This Week in History


Charles Fox Bennett: A Figure of Controversy

For the week of Monday November 29, 2010

On December 5, 1883, Charles Fox Bennett died in St. John’s, Newfoundland. A prominent entrepreneur and politician, Bennett was an outspoken and often controversial public figure who opposed Confederation. Bennett played a large part in the development of Newfoundland’s mining industry and in preventing Newfoundland from joining Confederation in 1869.

Tilt Cove. A view of the mine ca. 1900
© Memorial University of Newfoundland, Geography Collection – Historical Photographs of Newfoundland and Labrador, HPNL0766
Bennett was born in Shaftsbury (Dorset), England, in 1793. He moved to Newfoundland in 1808 and, in the 1820s, he started a business with his brother. His business, C.F. Bennett and Company, began as an import and export company, but eventually expanded to include groundbreaking mining ventures, a shipyard, foundry, brewery and distillery. Bennett’s mining operation at Tilt Cove, in Notre Dame Bay, created 700 jobs for mine workers and was the first substantial mining operation in Newfoundland. His business made him a prominent and wealthy citizen. In 1836, he was elected president of the Chamber of Commerce and, in 1841, he helped found the Newfoundland Agricultural Society.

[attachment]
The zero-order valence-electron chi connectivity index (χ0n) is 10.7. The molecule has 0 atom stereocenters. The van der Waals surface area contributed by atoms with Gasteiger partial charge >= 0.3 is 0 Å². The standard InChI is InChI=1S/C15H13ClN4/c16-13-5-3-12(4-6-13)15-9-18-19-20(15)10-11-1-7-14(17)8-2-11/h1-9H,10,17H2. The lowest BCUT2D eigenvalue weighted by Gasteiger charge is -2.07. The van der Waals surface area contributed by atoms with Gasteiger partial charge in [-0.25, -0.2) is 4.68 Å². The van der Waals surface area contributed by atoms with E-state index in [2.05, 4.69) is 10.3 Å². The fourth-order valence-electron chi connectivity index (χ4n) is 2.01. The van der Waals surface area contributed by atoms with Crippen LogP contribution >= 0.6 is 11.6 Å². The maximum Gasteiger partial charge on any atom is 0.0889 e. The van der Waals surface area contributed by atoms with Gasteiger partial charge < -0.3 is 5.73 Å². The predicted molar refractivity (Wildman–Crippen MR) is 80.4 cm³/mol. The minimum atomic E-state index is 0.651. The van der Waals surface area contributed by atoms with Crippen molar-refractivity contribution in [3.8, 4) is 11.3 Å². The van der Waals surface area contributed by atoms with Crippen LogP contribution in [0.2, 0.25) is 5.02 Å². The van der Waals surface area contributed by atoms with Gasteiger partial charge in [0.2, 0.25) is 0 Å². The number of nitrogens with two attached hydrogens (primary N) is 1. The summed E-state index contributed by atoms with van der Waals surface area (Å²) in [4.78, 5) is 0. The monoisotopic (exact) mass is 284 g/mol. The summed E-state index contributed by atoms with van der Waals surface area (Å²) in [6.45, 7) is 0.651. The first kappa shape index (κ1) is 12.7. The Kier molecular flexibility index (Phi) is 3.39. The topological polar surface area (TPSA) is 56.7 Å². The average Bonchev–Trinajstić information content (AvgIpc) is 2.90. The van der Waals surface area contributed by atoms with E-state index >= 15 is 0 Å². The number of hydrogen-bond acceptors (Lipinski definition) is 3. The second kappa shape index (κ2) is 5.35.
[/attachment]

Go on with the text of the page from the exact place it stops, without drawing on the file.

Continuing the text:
During the debate over the introduction of responsible government to Newfoundland, Bennett argued that Newfoundland was too underdeveloped for such a political change. Therefore, he became involved in the political fight against it in 1842. When responsible government was adopted, Bennett lost his seat in the Legislature and was publicly attacked for his outspoken efforts. Unhindered by his previous political failure, Bennett publicly condemned the Quebec Resolutions of 1864, which set the terms for Canadian Confederation. Fearing that union with Canada would increase taxes, disrupt trade, and decrease Newfoundland’s population, Bennett published articles and editorial letters condemning the federal scheme well into 1868. By 1869 he was the leader of the Anti-Confederation Party. When an election was held in 1869 to decide if Newfoundland would join Confederation, Bennett led the campaign that convinced the majority of the population to vote against it.

Charles James Fox Bennett
© Encyclopedia of Newfoundland and Labrador, Vol. 1, p. 176

Bennett became the Premier of Newfoundland on February 14, 1870. An improvement in Newfoundland’s economy allowed his government to lower taxes while avoiding debt. Under his leadership, Newfoundland saw an increase in road construction and other public works projects as well as grants for geological surveys.

Despite this success, Bennett’s party fell apart. No longer united by the threat of Confederation, members quit to form other political alliances. Bennett resigned his position as the party leader in 1874, but did not leave the realm of politics until 1878.

As a prominent politician and entrepreneur, Charles Fox Bennett was designated a National Historic Person in 1975. Newfoundland’s Entry into Confederation in 1949, as Canada’s 10th province, was designated a National Historic Event in 1958.

For more information on Newfoundland and Confederation, see the This Week in History stories “And Then There Were Ten” and Canada’s Last Father of Confederation.

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